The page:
Affordability is another issue, but that's another discussion.
I'm tending to agree. My neighbour in prime Cabbagetown had his semi on the market for over a month at about $980K and after multiple open houses finally got a single offer. 2-3 years ago he would have got over a million. I think the LTT, new mortgage stress test rules and rising interest rates are slowing the market. Plus, as the Boomers get older, there's less money to fund your kids' housing dreams.The glory days of Toronto Real Estate are long gone. A few years ago, any fool could make money with their eyes closed.
You need to be very careful & make sure you have the right people working with you.
Hmm... I have TD insurance on my house, and a TD LoC against the house, with maybe $10K on it. I wonder if I pay off the $10K or remove the property connection if I'll reduce my insurance rate? I already got a significant discount by moving from Cooperators to TD as my wife gets a TD group rate through her employer.I just got my mortgage discharge documentation last week and in the letter from my bank they said to contact the insurance company to tell them the mortgage is discharged.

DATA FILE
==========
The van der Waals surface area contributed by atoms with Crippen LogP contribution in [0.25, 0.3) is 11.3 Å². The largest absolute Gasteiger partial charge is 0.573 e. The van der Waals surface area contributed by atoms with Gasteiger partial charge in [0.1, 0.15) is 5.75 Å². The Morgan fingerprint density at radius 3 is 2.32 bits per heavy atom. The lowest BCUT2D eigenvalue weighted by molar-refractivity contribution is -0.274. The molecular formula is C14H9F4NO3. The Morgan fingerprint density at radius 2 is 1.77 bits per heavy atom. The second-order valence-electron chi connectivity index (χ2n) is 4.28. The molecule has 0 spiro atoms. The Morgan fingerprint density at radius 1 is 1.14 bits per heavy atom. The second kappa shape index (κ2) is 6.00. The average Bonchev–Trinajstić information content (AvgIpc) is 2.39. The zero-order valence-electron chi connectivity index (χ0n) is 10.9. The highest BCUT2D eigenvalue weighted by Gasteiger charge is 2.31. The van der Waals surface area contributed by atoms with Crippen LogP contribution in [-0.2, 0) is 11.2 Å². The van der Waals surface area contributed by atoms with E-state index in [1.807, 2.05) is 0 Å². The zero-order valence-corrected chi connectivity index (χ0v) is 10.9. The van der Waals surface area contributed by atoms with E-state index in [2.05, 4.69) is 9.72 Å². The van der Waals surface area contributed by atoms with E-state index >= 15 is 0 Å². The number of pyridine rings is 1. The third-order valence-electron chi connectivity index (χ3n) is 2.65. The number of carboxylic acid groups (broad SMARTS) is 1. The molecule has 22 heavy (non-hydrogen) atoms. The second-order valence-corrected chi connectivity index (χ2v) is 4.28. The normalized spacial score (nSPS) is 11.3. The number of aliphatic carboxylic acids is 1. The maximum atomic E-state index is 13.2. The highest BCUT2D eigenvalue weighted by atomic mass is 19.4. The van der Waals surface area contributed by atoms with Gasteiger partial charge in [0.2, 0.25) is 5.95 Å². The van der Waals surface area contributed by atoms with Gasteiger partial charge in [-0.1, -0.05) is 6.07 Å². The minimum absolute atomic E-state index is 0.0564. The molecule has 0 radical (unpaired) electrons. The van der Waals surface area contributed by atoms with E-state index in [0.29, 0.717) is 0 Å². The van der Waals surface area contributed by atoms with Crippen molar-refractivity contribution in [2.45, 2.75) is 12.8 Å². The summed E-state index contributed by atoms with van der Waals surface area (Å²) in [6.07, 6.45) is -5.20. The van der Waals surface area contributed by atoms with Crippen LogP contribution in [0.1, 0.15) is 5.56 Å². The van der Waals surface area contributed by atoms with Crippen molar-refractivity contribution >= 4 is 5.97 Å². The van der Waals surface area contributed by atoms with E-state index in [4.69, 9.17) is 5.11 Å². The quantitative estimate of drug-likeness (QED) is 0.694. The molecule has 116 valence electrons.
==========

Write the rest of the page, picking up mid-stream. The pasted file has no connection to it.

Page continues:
So, I did, and guess what? My insurer has a huge discount for mortgage-free owners. I got almost a 20% discount! This was with my TD Meloche Monnex Primmum group plan. I was completely unaware of this discount, but apparently it's actually a common thing... that nobody advertises. That discount alone will save me hundreds of dollars a year (which BTW, is something nobody here ever factors into the calculation when doing financial projections regarding prepayments for mortgages). Definitely check that out once your mortgage is fully paid off.
Paid off your home in full? You’re entitled to more than a pat on the back. A number of the country’s top home insurance providers offer steep discounts to mortgage-free customers—in some cases as high as 20% off your premiums.
New Zealand is facing a housing affordability crisis which has left home ownership out of reach for many.
Low interest rates, limited housing stock and immigration have driven up prices in recent years.
https://www.cbc.ca/news/business/toronto-vancouver-housing-bubble-1.4842272Swiss investment bank UBS has deemed Toronto and Vancouver to have among the world's biggest housing bubbles, with mispricing that's even more pronounced than it is in expensive cities like Paris and San Francisco. They looked at 20 cities around the world that are considered to be financial centres, local metropolises that are hubs for their regional economies.